Most spectators are surprised when they hear Rocky came off the track, as he floats across the ground like a Warmblood and his conformation wouldn’t lead you to believe he’s all Thoroughbred. Riding Rocky has truly been a treat—I am incredibly grateful to be able to ride such a naturally gifted athlete. He might be the most powerful horse I have ever sat on, and when you combine that sheer strength with his sincere attitude and wealth of knowledge, you can’t help but smile as you glide across the ground!

TSB Publications Assistant Lila Gendal on the OTTB Rocky.

TSB Publications Assistant Lila Gendal on the OTTB Rocky.

My positive experience with Rocky and with the other OTTBs I’ve ridden means that I find the mission of the Retired Racehorse Project (RRP) all the more valuable. RRP is a non-profit organization that kick-started in 2010 when a small group of devoted Thoroughbred enthusiasts came together with a clear vision in mind: To promote ex-racehorses by offering them a second chance at succeeding in life beyond the track. This was made possible by increasing demand for them in a wide range of equestrian sports, and supporting those farms, trainers, and organizations that helped transition them.

Shortly after RRP began, the Thoroughbred Makeover Project debuted in 2013 and grew exponentially within the next two years attracting crowds, thoroughbred advocates, equestrians and all sorts of individuals from across the country, as they all gathered at the Kentucky Horse Park. The 2015 event was a huge success with its $100,000 in prize money for close to 200 horses that competed in ten disciplines with less than ten months of training. The 2016 Makeover continues to evolve, adding more educational opportunities to its program, as well as building in more time for potential OTTB buyers to evaluate the horses that are being showcased.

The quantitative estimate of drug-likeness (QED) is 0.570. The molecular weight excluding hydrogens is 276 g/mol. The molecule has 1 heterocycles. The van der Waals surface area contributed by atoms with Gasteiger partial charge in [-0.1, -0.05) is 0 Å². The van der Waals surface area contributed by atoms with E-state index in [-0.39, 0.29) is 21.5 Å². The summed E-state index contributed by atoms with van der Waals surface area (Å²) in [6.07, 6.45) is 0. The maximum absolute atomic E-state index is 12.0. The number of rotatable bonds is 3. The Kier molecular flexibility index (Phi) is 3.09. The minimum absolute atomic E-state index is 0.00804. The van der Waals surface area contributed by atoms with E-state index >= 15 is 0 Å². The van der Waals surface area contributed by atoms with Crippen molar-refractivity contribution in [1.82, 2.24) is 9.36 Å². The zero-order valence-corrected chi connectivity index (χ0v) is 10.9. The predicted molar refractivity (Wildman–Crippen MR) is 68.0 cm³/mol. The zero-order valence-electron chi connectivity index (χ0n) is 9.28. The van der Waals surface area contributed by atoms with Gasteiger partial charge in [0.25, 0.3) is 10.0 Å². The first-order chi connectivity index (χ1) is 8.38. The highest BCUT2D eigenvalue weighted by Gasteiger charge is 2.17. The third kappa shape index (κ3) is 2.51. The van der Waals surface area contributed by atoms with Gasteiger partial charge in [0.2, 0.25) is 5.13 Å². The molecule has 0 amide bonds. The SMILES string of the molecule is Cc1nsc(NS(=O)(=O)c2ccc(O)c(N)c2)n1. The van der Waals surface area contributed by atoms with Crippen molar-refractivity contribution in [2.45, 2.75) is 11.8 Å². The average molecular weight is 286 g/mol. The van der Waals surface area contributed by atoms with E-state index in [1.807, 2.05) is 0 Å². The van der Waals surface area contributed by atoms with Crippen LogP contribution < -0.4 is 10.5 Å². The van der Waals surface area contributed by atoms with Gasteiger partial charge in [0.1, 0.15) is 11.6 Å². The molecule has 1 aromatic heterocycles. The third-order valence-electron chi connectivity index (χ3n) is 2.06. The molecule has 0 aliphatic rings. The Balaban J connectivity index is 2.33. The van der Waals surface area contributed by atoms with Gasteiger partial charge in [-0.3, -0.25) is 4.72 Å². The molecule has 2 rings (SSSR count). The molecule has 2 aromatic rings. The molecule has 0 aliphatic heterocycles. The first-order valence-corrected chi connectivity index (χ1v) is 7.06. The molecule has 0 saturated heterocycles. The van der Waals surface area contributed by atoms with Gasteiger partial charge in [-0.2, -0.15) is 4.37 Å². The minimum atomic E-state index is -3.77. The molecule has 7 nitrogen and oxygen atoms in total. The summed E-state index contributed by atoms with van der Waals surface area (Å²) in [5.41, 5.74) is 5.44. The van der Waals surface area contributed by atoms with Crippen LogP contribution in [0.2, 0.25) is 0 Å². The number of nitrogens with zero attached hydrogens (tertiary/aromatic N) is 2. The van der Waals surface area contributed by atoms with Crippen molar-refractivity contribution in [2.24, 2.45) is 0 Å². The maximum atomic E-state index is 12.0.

At Trafalgar Square Books (www.horseandriderbooks.com), we wholeheartedly support the retraining and rehoming of OTTBs, and we are proud to sponsor the Thoroughbred Makeover but to have a number of authors who are actively involved with RRP and the Makeover as well.

BETHTRIn 2008, TSB worked with Anna Morgan Ford, Program Director for New Vocations Racehorse Adoption Program and winner of the 2015 Equus Foundation/USEF Humanitarian Award, to create the book BEYOND THE TRACK. Ford’s book (written with Amber Heintzberger) has become a trusted resource of those entering into partnership with OTTBs. New Vocations was founded at Ford’s family farm in 1992 and now has five locations in Ohio, Kentucky, and Pennsylvania. The organization rehabilitates and rehomes over 400 ex-racehorses each year. (Read an excerpt about choosing the right OTTB from Beyond the Track that appeared in Practical Horseman Magazine by clicking HERE.)

ModEventwPhilDut-300Leading US event rider Phillip Dutton is the author of the TSB bestselling MODERN EVENTING WITH PHILLIP DUTTON (written with Amber Heintzberger) and is known for his ability to rehabilitate ex-racehorses and turn them into successful event horses. (He details the stories of a couple of his well-known OTTBs in a special section in his book.) Currently Dutton—who was just named to his sixth Olympic team, representing the US in Rio de Janeiro this year—has several OTTBs in his barn, one of which is “Icabad Crane,” the horse that won the $10,000 America’s Most Wanted Thoroughbred at the Retired Racehorse Project’s Thoroughbred Makeover in 2014. (Watch a free “How to Be a Successful Eventer at Any Level” webinar with Dutton HERE.)